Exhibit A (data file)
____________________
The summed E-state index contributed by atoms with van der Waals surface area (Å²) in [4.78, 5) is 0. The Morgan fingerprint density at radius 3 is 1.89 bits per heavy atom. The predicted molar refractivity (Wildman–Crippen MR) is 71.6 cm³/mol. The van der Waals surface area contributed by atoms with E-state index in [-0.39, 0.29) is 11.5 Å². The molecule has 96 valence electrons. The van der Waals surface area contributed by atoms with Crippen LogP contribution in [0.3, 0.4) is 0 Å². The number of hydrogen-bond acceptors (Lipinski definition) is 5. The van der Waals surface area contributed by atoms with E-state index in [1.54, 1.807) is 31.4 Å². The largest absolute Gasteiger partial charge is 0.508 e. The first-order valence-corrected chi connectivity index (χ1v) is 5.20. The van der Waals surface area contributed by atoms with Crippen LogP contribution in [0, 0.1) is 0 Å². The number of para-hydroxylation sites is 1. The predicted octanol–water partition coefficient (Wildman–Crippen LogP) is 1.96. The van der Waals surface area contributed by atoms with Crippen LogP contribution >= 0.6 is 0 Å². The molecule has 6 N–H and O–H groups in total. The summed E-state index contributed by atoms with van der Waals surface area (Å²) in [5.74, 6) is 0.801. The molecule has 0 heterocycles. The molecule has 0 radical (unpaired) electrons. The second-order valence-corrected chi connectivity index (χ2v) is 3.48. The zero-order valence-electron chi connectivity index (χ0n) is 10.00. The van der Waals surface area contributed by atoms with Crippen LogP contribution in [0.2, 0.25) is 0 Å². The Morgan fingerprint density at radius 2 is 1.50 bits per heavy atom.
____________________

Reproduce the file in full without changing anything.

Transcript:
The summed E-state index contributed by atoms with van der Waals surface area (Å²) in [4.78, 5) is 0. The Morgan fingerprint density at radius 3 is 1.89 bits per heavy atom. The predicted molar refractivity (Wildman–Crippen MR) is 71.6 cm³/mol. The van der Waals surface area contributed by atoms with E-state index in [-0.39, 0.29) is 11.5 Å². The molecule has 96 valence electrons. The van der Waals surface area contributed by atoms with Crippen LogP contribution in [0.3, 0.4) is 0 Å². The number of hydrogen-bond acceptors (Lipinski definition) is 5. The van der Waals surface area contributed by atoms with E-state index in [1.54, 1.807) is 31.4 Å². The largest absolute Gasteiger partial charge is 0.508 e. The first-order valence-corrected chi connectivity index (χ1v) is 5.20. The van der Waals surface area contributed by atoms with Crippen LogP contribution in [0, 0.1) is 0 Å². The number of para-hydroxylation sites is 1. The predicted octanol–water partition coefficient (Wildman–Crippen LogP) is 1.96. The van der Waals surface area contributed by atoms with Crippen LogP contribution >= 0.6 is 0 Å². The molecule has 6 N–H and O–H groups in total. The summed E-state index contributed by atoms with van der Waals surface area (Å²) in [5.74, 6) is 0.801. The molecule has 0 heterocycles. The molecule has 0 radical (unpaired) electrons. The second-order valence-corrected chi connectivity index (χ2v) is 3.48. The zero-order valence-electron chi connectivity index (χ0n) is 10.00. The van der Waals surface area contributed by atoms with Crippen LogP contribution in [0.2, 0.25) is 0 Å². The Morgan fingerprint density at radius 2 is 1.50 bits per heavy atom.